G Scotland’s vision of a high quality treatment system (Scottish Government and Convention of Scottish Local Authorities, 2014). What for the Scottish Government ‘quality’ consists of in substance use services. Intended to ensure commissioning of services of sufficient quality to meet the needs and aspirations of a local population. An evaluation ([Scottish] Care Inspectorate, 2017) reported that “Overall, the Quality Principles are being embedded and beginning to show some impact in more person-centred treatment, care and support”. The report seems no longer available but there are summaries (1 2). See also more provider-oriented English guidance for NHS and independent substance use services.
G Commissioners in England face challenge of funding cuts ([UK] Advisory Council on the Misuse of Drugs, 2017). Based on research, financial data and stakeholder surveys and testimonies, the UK government’s official drug policy advisers warn that without significant efforts to protect investment and quality, in England “loss of funding will result in the dismantling of a drug misuse treatment system that has brought huge improvement to the lives of people with drug and alcohol problems”. Supported by sector-led survey of treatment services in England in December 2016 to March 2017 which “uncovered worrying signs that damage has already been done and the capacity of the sector to respond to future cuts has been eroded”.
G Elements and procedures of an effective local treatment system (2016). The Obama administration’s extension of health care and in particular substance use treatment to more of the US population generated a need for guidance on how local areas should set up addiction treatment systems. This clear US guidance covers the types of services to be provided, the links between them, and how to assess need and maintain quality.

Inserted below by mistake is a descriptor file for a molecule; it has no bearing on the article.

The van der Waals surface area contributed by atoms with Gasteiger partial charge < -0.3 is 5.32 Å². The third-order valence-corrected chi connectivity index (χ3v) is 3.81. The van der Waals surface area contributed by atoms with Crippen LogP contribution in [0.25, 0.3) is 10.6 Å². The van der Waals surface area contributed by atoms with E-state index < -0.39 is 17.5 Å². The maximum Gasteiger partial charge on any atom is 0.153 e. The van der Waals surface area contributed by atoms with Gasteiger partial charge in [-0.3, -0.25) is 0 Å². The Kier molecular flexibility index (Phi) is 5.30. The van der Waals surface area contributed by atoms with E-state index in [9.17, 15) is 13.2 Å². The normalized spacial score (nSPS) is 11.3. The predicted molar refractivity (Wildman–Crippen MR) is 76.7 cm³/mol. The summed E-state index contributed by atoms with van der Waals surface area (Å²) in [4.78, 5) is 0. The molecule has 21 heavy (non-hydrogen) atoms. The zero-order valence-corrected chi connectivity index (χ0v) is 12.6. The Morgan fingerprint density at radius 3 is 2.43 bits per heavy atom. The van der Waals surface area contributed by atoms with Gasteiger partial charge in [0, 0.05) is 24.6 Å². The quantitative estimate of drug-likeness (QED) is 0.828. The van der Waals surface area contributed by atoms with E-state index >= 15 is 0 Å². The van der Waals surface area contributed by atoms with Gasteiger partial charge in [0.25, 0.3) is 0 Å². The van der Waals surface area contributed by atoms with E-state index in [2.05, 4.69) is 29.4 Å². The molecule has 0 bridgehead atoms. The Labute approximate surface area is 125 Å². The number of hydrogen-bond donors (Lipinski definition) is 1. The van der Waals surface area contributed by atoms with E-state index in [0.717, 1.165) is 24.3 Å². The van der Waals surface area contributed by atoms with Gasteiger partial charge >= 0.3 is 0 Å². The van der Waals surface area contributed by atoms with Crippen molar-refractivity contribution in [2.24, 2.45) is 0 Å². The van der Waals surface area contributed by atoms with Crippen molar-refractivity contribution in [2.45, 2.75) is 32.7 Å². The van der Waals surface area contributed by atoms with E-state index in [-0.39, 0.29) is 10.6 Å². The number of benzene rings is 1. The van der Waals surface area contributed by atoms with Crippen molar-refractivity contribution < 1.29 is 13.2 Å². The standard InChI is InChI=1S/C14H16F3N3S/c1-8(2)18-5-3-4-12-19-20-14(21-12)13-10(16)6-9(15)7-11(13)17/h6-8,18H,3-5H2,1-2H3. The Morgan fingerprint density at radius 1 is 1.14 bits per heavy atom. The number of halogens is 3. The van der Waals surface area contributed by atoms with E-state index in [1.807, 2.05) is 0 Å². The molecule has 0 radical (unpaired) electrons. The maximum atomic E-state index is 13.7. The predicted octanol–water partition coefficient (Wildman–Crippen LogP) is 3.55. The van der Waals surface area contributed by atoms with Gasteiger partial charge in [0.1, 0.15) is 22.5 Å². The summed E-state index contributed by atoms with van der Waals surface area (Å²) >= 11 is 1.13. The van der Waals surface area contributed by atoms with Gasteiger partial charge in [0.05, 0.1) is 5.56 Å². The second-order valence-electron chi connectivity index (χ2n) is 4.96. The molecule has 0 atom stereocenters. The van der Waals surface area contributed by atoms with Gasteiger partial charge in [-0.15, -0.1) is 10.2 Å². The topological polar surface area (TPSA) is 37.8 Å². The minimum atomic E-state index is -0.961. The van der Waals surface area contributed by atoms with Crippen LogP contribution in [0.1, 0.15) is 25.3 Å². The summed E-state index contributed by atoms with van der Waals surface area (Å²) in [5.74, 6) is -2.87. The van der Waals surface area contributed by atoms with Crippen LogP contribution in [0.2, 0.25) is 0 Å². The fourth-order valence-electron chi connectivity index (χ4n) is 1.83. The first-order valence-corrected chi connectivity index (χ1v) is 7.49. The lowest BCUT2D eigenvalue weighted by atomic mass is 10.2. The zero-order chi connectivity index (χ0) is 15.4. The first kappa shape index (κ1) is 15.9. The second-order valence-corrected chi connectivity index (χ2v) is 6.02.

G Integrated care for drug or alcohol users (produced for the Scottish Advisory Committee on Drug Misuse, 2008). Guidance for Scotland on implementing a treatment system which combines and coordinates all the services required to meet the assessed needs of patients.
G Strategies to promote continuing care (2009; free source at time of writing). Expert US consensus on practical strategies to promote continuing care based on a review (2009) which was later updated (2014; free source at the time of writing) and the data reanalysed, with results still supportive of continuing care/aftercare but less strongly. Related seminal paper above. More on continuing care in cell D2.
G US NIATx system change resources ([US] NIATx, accessed 2018). Web-based service provided by the University of Wisconsin and supported by US government, offering practical strategies for commissioners and planners to promote change across a treatment system including engaging services in mutual leaning and support, tested in a study listed above. Specific aims include reducing waiting times and improving retention (see this example listed above), and increasing admissions and reducing no-shows (see this example). For discussion click and scroll down to highlighted heading.
G Planning and implementing treatment and rehabilitation (United Nations, 2003). Strategic framework, integrating services, and evaluation.
more Search for all relevant Effectiveness Bank analyses or search more specifically at the subject search page. Also see hot topics on evidence-based commissioning and recovery as a treatment objective and William White’s on-line library of papers related to recovery-oriented systems of care.
Open Matrix Bite guide to this cell . First ‘bites’ funded by